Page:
Next write a quick outline of how you would approach your problem, and briefly sit down with your senior engineer to confirm your approach. Ask him/her to tell you if he/she would have approached the problem differently, and if you had any missing gaps. Finally, perform the task based on your approach as validated by your senior engineer.

This forces you to think independently and take initiative. Discussing your approach with your senior engineer allows you to discover specific gaps you may have in your method of thinking, and also helps to build trust with your senior engineer. Considering how your work impacts other team members or vice versa reminds you to keep the big picture in mind. Lastly, it could save valuable time in ensuring you are not ‘spinning wheels’. The more you do this, the more you will hopefully decrease the number of gaps in your approach, begin to think and perform like a senior engineer… and in time, you will find you are taking your career to that next level.


About the Author: Cathleen Jacinto, SE, PE, is now helping us grow our SE University program. She can be reached at [email protected]. For more information on her background, see our blog post under “News.”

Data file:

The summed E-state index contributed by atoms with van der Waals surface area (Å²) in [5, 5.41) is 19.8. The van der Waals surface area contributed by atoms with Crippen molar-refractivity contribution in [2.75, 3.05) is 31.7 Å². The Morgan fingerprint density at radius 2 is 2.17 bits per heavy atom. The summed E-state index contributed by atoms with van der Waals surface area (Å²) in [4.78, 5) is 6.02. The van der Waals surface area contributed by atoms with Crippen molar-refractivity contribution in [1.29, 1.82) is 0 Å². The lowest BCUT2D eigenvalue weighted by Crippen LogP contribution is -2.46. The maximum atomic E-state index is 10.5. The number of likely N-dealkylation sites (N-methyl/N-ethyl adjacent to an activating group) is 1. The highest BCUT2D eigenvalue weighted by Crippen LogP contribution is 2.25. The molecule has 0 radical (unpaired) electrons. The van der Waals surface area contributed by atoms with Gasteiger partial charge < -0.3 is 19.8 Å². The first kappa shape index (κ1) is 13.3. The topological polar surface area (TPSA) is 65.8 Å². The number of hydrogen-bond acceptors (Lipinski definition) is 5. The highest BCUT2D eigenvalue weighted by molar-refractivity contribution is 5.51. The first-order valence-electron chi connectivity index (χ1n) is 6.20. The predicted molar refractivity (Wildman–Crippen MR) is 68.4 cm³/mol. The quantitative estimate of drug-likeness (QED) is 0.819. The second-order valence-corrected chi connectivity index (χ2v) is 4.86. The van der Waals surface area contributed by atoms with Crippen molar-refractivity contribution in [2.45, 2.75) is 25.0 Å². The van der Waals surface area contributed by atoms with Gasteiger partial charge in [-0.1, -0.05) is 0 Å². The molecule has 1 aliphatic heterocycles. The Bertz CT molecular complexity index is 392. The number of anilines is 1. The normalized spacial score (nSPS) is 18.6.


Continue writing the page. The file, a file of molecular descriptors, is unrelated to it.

Most articles I have read on multitasking (trying to do 2 or more things at the same time) say that multitasking reduces your effectiveness. As someone who has tried to multitask, I would have to agree. In addition to becoming less effective, if any of the tasks on which you are working involves interaction with another person, there is the “human” aspect of having that other person feel you are barely paying attention to his or her issue because you are simultaneously trying to work on something else.

I spend quite a bit of time on the phone talking with people and I like to take notes to help me remember the conversation. While it might be more “efficient” for me to take notes on the computer, I don’t, because I do not want the person with whom I’m speaking to think I’m multitasking when they hear the keyboard clicking. Instead, I take handwritten notes and later scan the file into my database.